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  • Writer's pictureIzzy Risitano

Wonalancet Range, Walden, Oliverian Brook, Square Ledge & Old Mast | 5/16/24

Something odd happens every time I hike from Ferncroft. Once a rescue, an awkward date I didn’t realize was a date in high school, and another a sprained ankle. Today, it was drinking snow melt as a means of hydration. 


Having just returned home from a busy semester of college, I was craving a long, relatively “pointless,” solo hike. Somewhere in between pages of my 27-page Geographic Information Systems research project, I had drawn a route on Gaia to nab almost every trail I had left in that area of Sandwich- up Old Mast, around the big Oliverian Brook rectangle, over Walden, and down Wonalancet Range trail. There wouldn’t be a single unobstructed view or known attraction. But it was just the solitude I wanted. 

Entering the wilderness on Old Mast

Upon my arrival, I headed in the opposite direction of the masses and went up Old Mast, which parallels the similar Kelley Trail I did en route to South Paugus two years ago. The trail is a straightforward two miles, with good footing and nothing of mass significance. At the top, there is an interesting boulder field, but no scrambles to go with it. 

Nearing Lawrence Trail

From here, I chose to go straight down Square Ledge Trail, which was in incredible condition. I cruised through the most delightful smelling woods and surprisingly saw no trace of animals through the likes of sounds or scat. At the end, I retraced the familiar Square Ledge Branch Trail until Oliverian Brook Trail (funny enough, I met the lovely trail adopters today at work) where I bore right to complete the section I hadn’t been on before. This section was rather fast, which was completely unexpected when I drew out this route and expected a blown-down land of desertion. 

Terrain in my little rectange

Rectangle completed

Once I got back to the Lawrence Trail, the difficulty increased substantially. As the Walden trail began, I was immediately out of breath. The guidebook’s regard of Walden being rough and laying claim to several of the steepest pitches in the Sandwich Range was one that kept playing through my head as I ascended the sudden climb to an unnamed knob, again climbing Wonalancet Hedgehog, and then most significantly as I completed my most time-consuming spur yet up Nanamocomuck Peak.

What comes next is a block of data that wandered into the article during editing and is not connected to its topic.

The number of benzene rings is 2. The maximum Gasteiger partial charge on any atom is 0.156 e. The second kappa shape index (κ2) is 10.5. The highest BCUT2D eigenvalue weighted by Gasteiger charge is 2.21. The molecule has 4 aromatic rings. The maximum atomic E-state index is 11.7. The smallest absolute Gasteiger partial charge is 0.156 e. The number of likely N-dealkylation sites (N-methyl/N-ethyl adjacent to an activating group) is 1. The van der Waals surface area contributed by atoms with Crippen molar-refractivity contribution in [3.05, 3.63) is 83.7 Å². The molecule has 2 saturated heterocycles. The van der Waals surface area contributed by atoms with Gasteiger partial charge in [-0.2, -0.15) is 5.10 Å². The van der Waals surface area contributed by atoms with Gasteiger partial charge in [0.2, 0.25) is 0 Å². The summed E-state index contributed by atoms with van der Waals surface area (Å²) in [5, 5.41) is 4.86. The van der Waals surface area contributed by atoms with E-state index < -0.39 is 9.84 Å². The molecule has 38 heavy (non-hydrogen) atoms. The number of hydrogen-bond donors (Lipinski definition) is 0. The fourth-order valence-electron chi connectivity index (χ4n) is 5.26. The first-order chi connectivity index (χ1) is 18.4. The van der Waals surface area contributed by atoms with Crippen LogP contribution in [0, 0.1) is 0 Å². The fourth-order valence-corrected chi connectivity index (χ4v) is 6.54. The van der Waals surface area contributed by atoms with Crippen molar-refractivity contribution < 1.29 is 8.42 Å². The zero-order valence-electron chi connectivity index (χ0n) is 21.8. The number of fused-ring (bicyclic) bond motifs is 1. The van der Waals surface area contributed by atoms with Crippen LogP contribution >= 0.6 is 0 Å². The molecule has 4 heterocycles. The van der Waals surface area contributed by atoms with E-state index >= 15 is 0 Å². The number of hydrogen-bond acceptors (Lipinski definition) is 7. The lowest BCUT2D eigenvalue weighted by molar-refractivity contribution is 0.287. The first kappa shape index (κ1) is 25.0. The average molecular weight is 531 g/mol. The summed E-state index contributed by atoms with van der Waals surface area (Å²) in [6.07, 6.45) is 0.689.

The climb

Some sporty ledges

Climbing the knob was just tiring, Wonalancet Hedgehog was technical, slippery, and rough, and then Nanamocomuck Peak was just something else. Despite the part of the Walden Trail I had left being quite short- it took me an hour and a half to out and back because not only was it relentlessly steep, but the ledges required delicacy in my movement. I don’t usually take sit-down breaks when I hike solo, but on more than one occasion I was stopped in my tracks up this pitch. Coming down, of course, was better on the lungs but still cautious. If nothing else, it was delightful to know I had already seen the worst of it!

Pictures really don't do it justice...

After completing the terrain both ways, the col where I expected water was completely dry. This led me to melt and treat snow for water instead- not something I thought I’d be doing in May! Thankfully it got me through just fine, but it isn't necessarily something I'd do intentionally again. 

Thrilled to see this familiar sign

After that wild out-and-back, which made me wonder why I was tracing, I enjoyed a beautiful rolling ridge until the summit of Mount Wonalancet. The ridge afforded a few small outlooks, giving an interesting perspective of Square Ledge’s rich orange and red coloring from afar. Having last gotten a view of the Ledge while the leaves were also that color, it was far more noticeable in the green than the warm-toned foliage. 

Square Ledge poking out from behind the trees

After reaching the summit of Wonalancet, I descended more steeply over a few low-angle ledges until reconnecting with the shortcut, which I sluggishly out and backed. The trail didn’t seem to get much use, based on the untouched quality of the leaves. Descending the Wonalancet Range Trail was similar and slow due to the dry and plentiful leaves. There were a few boulder fields, similar to those at the top of Old Mast Road, but otherwise, the trail was as expected.

Descending Wonalancet Range Trail

Once I got back to the bridge junction, I dunked in the stream and filtered another Nalgene for the car. I missed that part of summer hiking and of course, the ability to do 12 miles without going into darkness.


All-in-all the route was 11.9 miles with 3,827 feet of gain. A bit ironic considering I was never higher than 3,376 and started at 1,135. Cheers to the beginning of the season!

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